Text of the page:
Monday, February 25, 2008

F-7 Skybolt/Airguard

The Air Force has at last seems to have come to proper senses by scrapping the decision to purchase overkill MiG-29 air superiority fighters and to buy a batch of late model F-7s. Since the LTTE acquired air capability and ran several embarrassing air raids over various strategic positions in SL, the AF still did not possess a decent interceptor capability of shooting down a enemy aircraft out of the sky despite strengthening of ground-based defenses. The first reaction [out of pure panic] was to purchase MiG-29s, which really should have been enabling Kfirs/F-7s with air-to-air and night capability, and keeping them at a decent state of alert. These aircraft were in AF inventory for years, and would have proven more effective than a completely new type.

The F-7, for example, has been in AF inventory since early 90s, and the AF has always had some F-7s flying. It's doubted whether they were used for any other capacity than as advanced jet trainers, but they were simply cool to have. You never feel the same to stand in morning sun prepared for the day's flying in G gear, helmet in hand, with a bunch of colleagues flaking you and an F-7 with its Wopen growling in background. The F-7 had an aura the more modern Kfir never was able to exude.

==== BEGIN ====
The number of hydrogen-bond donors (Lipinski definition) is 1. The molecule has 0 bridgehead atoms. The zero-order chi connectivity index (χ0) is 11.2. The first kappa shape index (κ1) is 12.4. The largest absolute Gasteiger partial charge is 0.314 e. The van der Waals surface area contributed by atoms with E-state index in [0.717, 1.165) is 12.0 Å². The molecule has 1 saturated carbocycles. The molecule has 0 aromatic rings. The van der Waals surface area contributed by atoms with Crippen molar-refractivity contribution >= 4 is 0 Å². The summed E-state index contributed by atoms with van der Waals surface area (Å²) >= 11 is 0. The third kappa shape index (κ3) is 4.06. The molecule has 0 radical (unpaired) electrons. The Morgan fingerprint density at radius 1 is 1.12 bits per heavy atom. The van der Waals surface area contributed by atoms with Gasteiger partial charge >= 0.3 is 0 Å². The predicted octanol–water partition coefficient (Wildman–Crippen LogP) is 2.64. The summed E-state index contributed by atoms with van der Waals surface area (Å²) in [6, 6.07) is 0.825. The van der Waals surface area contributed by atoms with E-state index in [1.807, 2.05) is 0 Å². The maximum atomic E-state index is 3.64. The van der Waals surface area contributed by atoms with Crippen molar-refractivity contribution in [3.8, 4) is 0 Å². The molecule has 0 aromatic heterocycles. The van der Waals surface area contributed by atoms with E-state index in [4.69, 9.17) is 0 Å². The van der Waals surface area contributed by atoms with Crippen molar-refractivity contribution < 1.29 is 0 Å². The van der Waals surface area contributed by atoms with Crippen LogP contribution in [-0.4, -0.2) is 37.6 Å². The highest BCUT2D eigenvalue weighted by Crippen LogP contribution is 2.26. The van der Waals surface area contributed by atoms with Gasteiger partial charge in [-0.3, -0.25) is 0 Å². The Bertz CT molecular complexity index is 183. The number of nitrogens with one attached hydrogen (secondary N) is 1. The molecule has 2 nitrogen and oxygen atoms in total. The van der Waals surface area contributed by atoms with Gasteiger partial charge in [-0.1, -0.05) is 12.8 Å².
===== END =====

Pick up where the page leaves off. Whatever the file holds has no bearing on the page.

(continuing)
If the news is right, the humble F-7 will come out of advanced trainer solace to bear the prime responsibility of air defense with the purchase of new F-7Gs. The AF has so far operated limited weather variants F-7BS and trainer FT-7s, but that experience would prove cruicial in amalgamating the new fighters into frontline service.

The F-7 in basically a Chinese copy of the veteran Soviet design of MiG-21, -21F-13 to be precise. Earliest work began in 1964 and the first flight took place in 1966. It was a tailed delta similar to its Soviet forebear, and was an easy aircraft to fly despite being heavy on controls. Collaboration with the Russians ceased at an early stage, but the Chinese went on to rollout a wide array of F-7 derivatives, targeted at both local use and export market. Two large orders were secured from Egypt and Iraq for the export version of an advanced version Chengdu [the Chinese manufacturer] rolled out in 1979 which was compatible with French R550 Magic missiles as well as Chinese PL-2 AAMs. The export version F-7BS was specifically for Sri Lanka, with four underwing pylons, powered by WP-7C turbojet rated 6180kg/4350kg max/military thrust. The F-7MG, which is believed to be a baseline version on which the new purchase order is based, was rolled out in 1993 sporting a GEC-Marconi Super Skyranger radar, leading/trailing edge manoeuvre flaps, 2x30mm cannon with 126 rounds each and compatible with any of AIM-9P/R550/PL-7 air-to-air missiles. Pakistan remains a major export user of the F-7 derivatives, along with its large Mirage force. Strong military ties with that country would also strengthen the SLAF force with training, know-how and equipment.

All in all, the air defense capable F-7G purchase can be marked as one of the wisest decisions by the AF despite being a bit late. It would allow SLAF to enjoy a cheap yet capable point-defense capability, which would allow a far better retaliation in whatsoever future threat to Sri Lankan airspace.